In the same timeframe the PM made fun of Grenada’s low rating in the Ease of Doing Business Index in his budget speech. The rating dropped even further the year after.
Unfortunately, the GCIC, Chamber of Industry and Commerce became unimportant over the last few years. What is left, is a relay station which sends out messages to inform of seminars etc. conducted by other people and cricket games.
Those of you who know me well, are aware of many initiatives I took to bring some improvement. Let me mention only some few.
Just about every daily problem was blamed on “bad or a lack of attitude” in 2010/2011. Public and private sector people were of the same opinion, a major change was widely desired. I took the initiative after consulting the then PM and identified the most experienced consulting company for Change Management, BCG, The Boston Consulting Group. Their list of successful worldwide reference projects was impressive.
Thanks to my efforts their Number One, Practices Leader for Change Management came to Grenada to do an in-depth survey over several weeks and submitted a proposal in October 2011. I convinced them to do it free of charge and they also paid for their flight tickets. The then Government did not even seriously look into the proposal.
I am of the firm opinion this neglect was a capital mistake. The underlying problem is still the same today and will be tomorrow.
Several success factors are needed to allow the private sector to flourish and grow.
I mentioned the deficient quality of infrastructure before, a serious obstacle. Another one is the exact business environment, especially to attract new companies. To define specialised economic zones is a worldwide, well established practice for this purpose. I visited as invited guest over 100 companies in Special Economic Zones in various countries. They are tailor made to specific requirements.
In a detailed paper I described how a Special Zone could look like in Grenada. The idea was discussed in several meetings with the PS and staff in the Ministry of Finance. Some month later I have seen the law as approved by the Parliament. The wording could not be more stupid. The people writing the law had no clue of the matter. I was never consulted by them. Needless to say, the Special Zone never came to life.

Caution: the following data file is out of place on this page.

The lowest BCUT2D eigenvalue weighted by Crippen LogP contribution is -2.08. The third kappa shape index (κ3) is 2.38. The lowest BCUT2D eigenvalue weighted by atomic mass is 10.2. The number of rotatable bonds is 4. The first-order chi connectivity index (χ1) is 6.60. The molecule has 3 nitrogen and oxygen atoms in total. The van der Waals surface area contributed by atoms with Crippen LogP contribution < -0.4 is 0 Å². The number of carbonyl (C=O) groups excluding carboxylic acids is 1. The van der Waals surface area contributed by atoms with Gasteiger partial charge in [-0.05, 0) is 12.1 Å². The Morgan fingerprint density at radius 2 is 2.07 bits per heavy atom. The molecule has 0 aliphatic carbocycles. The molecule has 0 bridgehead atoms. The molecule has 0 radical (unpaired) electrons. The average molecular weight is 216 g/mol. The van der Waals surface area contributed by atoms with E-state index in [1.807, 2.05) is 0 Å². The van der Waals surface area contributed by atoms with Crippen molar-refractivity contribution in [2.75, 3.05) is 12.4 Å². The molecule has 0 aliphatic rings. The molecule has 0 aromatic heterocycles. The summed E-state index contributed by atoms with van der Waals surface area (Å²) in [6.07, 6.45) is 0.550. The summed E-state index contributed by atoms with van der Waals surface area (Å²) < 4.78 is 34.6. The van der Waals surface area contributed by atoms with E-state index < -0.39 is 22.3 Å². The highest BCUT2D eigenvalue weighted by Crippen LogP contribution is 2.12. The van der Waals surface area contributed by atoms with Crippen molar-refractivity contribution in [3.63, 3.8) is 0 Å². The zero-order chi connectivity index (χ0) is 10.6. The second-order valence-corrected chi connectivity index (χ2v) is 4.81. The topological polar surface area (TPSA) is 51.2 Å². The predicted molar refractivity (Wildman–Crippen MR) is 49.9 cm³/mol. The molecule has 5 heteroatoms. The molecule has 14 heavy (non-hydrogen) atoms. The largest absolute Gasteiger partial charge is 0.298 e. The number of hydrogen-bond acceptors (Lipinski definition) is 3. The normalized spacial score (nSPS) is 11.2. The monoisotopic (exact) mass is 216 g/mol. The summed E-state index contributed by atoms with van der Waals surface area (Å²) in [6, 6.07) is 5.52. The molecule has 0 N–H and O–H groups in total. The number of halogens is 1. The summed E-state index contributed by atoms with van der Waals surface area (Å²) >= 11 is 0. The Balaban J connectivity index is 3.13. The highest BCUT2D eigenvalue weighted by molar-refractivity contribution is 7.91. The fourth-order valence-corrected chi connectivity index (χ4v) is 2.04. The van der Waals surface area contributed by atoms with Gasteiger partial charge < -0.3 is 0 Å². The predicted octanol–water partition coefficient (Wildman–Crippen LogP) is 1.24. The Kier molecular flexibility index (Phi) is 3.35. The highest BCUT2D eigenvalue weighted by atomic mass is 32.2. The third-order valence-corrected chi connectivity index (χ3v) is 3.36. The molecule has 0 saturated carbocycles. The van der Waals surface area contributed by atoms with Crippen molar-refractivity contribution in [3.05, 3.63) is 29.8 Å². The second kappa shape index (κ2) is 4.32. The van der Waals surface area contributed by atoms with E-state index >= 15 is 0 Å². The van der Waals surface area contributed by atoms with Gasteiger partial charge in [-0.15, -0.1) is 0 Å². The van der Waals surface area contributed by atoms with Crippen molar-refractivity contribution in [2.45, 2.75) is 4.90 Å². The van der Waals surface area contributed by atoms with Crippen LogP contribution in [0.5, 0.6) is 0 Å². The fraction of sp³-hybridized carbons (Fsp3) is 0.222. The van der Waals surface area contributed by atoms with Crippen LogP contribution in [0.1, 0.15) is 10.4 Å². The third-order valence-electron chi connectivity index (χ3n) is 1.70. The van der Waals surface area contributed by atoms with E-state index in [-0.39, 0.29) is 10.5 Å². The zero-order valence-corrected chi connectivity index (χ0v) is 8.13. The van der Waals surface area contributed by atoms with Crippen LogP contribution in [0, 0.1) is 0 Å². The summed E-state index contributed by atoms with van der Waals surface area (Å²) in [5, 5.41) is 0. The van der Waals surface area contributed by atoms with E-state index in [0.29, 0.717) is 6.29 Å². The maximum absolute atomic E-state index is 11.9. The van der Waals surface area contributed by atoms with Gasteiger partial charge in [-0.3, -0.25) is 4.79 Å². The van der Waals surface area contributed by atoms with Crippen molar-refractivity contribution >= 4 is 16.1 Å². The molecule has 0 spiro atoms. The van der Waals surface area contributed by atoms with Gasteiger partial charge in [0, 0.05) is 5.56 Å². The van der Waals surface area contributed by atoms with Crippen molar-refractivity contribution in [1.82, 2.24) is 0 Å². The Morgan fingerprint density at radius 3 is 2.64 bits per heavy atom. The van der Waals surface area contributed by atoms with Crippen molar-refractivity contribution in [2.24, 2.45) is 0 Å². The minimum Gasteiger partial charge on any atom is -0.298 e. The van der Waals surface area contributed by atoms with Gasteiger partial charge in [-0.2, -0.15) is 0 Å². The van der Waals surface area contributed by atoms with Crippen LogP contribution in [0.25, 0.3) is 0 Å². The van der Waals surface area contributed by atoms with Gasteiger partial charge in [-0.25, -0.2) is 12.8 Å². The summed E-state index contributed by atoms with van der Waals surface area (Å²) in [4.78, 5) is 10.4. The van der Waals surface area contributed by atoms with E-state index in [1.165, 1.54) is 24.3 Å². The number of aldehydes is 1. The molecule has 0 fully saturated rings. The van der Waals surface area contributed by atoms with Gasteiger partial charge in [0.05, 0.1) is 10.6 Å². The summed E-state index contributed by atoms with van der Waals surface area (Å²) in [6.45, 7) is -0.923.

The biggest failure was my attempt to put abandoned cocoa land into use again. My partner was a highly reputable biologist with an exceptional track record of successful international projects in agriculture. Various meetings with Ministers had all the same nature: They were late, and even though they already had documentation they attended unprepared. They did not display interest, made no clear statements and said good bye with lip service or even less.
After 2 ½ years into our effort the PS proposed a MoU, Memorandum of Understanding, which we signed. Since this day, the PS has not accepted any of my phone calls nor answered any of my emails.
Grenada is the only country in the world with a monopoly situation for the export of cocoa and nutmeg. All other cocoa or nutmeg growing countries have liberalised since long and prospered. The quantity of cocoa here is about 1/5 of what it was (years before Ivan).
The quality is questionable. I took samples given to me by the GCA to chocolate manufacturers for quality analysis. They failed in both cases. In the meantime, prices paid to the farmers have been reduced and witches broom is spreading on the island. Farmers are complaining and missing support. This very association refused to give us a license to let us operate as a company, grow cocoa on abandoned unused land and employ an estimated 300 people in permanent jobs.
The Chairman of the GCA, a pastor, sat with me at a table, looked into my eyes and said: “Peter, by my reputation, you will get the license”. The next thing he did, was to sign a harsh letter stating the Association’s legal position to be the only organisation exporting cocoa. The victims are the farmers and many unemployed people who could have a job and secure income since long. The jobs are now in Guatemala.
Why is nobody upset in this country Grenada?
I am writing this history because it displays good real-life examples of why Grenada is stagnating or even more likely on a downward path. I am aware of published growth figures, those from the government and the lower ones from the IMF. Maybe they are even true. Fact is 90+ % of the people do not benefit. If there is some growth, it is concentrated in the South and for a few privileged people. The economy is significantly below its potential and neither diversified nor robust.
A government with a plan to bring the country forward looks and acts differently.
In summary, I gave up hope for better conditions in Grenada. I have seen progress and positive development only in situations where we supported individuals directly. I am thankful for having met interesting people who became real friends. We had many good discussions while having dinner at our home.
I started to learn golf in Grenada. I played with the same instructor/caddy/partner all the years. Thank you for the company and thanks to the Golf Club.
Every Saturday afternoon brought a highlight: Hashing. Sincere thanks to all of the organisers. They do an amazing job in setting up the trails each and every Saturday. In case I will miss one thing, it will be the hashes.
In leaving I have no bad feelings because of all the disappointments. I wanted a place in warm climate and found it. Would I do it again? The answer is no.
If you, a recipient of this message visit my home country, let me know and we will meet. I will appreciate every email, no reason to loose contact.
I wish all of you all the best, the best possible in this real world.